St. Frances of Rome
Widow, Third Order
�She is honoured as the principal patron of all Benedictine oblates, but she is also one of the greatest saints who wore the habit of the Third Order of St. Francis.� (Biersack, 1943 in Habig 1959, p 715) 1
canonization was preceded by three processes
(1440, 1443, 1451) and Paul V declared her a
saint on 9 May, 1608, assigning 9 March as her
feast day. Long before that, however, the
faithful were wont to venerate her body in the
church of Santa Maria Nuova in the Roman Forum,
now known as the church of Santa Francesca
Frances's life combines aspects of secular and religious life. A devoted and loving wife, she longed for a lifestyle of prayer and service, so she organized a group of women to minister to the needs of Rome's poor.
Born of wealthy parents, Frances found herself attracted to the religious life during her youth. But her parents objected and a young nobleman was selected to be her husband.
As she became acquainted with her new relatives, Frances soon discovered that the wife of her husband�s brother also wished to live a life of service and prayer. So the two, Frances and Vannozza, set out together�with their husbands� blessings�to help the poor.
Frances fell ill for a time, but this apparently only deepened her commitment to the suffering people she met. The years passed, and Frances gave birth to two sons and a daughter. With the new responsibilities of family life, the young mother turned her attention more to the needs of her own household.
The family flourished under Frances�s care, but within a few years a great plague began to sweep across Italy. It struck Rome with devastating cruelty and left Frances�s second son dead. In an effort to help alleviate some of the suffering, Frances used all her money and sold her possessions to buy whatever the sick might possibly need. When all the resources had been exhausted, Frances and Vannozza went door to door begging. Later, Frances�s daughter died, and the saint opened a section of her house as a hospital.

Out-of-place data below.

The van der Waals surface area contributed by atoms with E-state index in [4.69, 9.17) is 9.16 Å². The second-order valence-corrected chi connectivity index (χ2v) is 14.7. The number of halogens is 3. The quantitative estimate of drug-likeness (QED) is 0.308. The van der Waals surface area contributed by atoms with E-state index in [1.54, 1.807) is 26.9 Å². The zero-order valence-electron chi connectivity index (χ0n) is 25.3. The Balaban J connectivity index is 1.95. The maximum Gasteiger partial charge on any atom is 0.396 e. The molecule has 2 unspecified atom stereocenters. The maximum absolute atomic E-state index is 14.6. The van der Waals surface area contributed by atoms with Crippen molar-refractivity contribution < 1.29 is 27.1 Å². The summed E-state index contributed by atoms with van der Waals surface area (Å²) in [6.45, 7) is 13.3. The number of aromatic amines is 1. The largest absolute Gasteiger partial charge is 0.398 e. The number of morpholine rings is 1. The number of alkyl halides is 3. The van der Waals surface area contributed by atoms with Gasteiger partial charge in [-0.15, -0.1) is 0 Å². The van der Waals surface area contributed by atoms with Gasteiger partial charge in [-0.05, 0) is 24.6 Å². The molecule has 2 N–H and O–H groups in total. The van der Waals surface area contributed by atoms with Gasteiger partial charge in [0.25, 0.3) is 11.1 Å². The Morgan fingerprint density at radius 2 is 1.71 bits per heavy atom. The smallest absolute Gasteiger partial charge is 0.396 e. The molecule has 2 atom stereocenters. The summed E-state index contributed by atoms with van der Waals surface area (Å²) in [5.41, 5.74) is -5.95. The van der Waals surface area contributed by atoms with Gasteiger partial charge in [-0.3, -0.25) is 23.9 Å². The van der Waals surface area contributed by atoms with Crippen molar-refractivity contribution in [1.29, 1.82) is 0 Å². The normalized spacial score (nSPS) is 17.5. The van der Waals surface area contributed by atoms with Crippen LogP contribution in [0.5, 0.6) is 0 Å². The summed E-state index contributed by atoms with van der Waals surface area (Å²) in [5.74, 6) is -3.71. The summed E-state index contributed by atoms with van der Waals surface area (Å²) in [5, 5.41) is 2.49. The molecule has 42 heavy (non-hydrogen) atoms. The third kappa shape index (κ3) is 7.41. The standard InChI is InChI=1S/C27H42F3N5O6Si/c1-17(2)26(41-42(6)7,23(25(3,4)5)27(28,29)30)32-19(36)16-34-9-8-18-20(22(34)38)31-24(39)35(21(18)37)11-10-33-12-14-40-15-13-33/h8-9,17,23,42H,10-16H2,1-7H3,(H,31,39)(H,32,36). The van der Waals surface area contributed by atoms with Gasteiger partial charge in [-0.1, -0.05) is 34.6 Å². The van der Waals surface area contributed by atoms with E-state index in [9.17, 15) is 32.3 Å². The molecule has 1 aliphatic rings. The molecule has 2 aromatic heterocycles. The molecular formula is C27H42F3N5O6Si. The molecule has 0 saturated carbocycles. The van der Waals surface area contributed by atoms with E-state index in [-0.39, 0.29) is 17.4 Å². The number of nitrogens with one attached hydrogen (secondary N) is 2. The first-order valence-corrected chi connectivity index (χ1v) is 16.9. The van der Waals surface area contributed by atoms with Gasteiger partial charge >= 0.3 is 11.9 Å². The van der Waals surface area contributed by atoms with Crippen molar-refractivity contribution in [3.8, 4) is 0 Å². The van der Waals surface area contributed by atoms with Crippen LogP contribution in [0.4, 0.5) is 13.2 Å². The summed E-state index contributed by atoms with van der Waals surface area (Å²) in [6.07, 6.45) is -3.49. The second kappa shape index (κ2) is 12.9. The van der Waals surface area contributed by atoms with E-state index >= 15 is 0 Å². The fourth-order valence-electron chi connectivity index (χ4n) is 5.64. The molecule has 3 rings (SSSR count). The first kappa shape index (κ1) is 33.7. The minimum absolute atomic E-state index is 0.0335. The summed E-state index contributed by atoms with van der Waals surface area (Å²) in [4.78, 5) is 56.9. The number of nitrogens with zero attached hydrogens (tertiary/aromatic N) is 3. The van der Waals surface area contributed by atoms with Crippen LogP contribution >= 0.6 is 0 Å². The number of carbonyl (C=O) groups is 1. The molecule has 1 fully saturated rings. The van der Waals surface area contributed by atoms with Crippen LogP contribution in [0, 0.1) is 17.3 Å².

Frances became more and more convinced that this
way of life was so necessary for the world, and
it was not long before she requested and was
given permission to found a society of women
bound by no vows. They simply offered themselves
to God and to the service of the poor. Once the
society was established, Frances chose not to
live at the community residence, but rather at
home with her husband. She did this for seven
years, until her husband passed away, and then
came to live the remainder of her life with the
society�serving the poorest of the poor. 3
Prayer of the church
O Lord, who didst honour Thy servant Frances with the
friendly companionship of an angel, among other gifts, grant, we
beseech Thee, that by the aid of her intercession we may deserve
to be admitted to the company of the angels.
Through the same Christ Our Lord Who liveth �and reigneth
and the Holy Spirit, One God, now and forever. Amen
1. Biersack, Louis Fr., 1943,The saints and Blessed of the Third order of Saint Francis, Saint Anthony guild Press, Paterson, N.J. (Curiosity discovered the details for this one)
2. Paoli, F. (1909). St. Frances of Rome. In The Catholic Encyclopedia. New York: Robert Appleton Company. Retrieved October 5, 2012 from New Advent: http://www.newadvent.org/cathen/06205c.htm
3.Foley, Leonard Fr, OFM., ed., revised by Pat McCloskey, O.F.M.,2009,Saint of the Day, Lives, Lessons and Feast, St. Anthony�s messenger Press, Cincinnati, OH
Last edited 13/09/2017 07:37
Web administrator Wayne Benge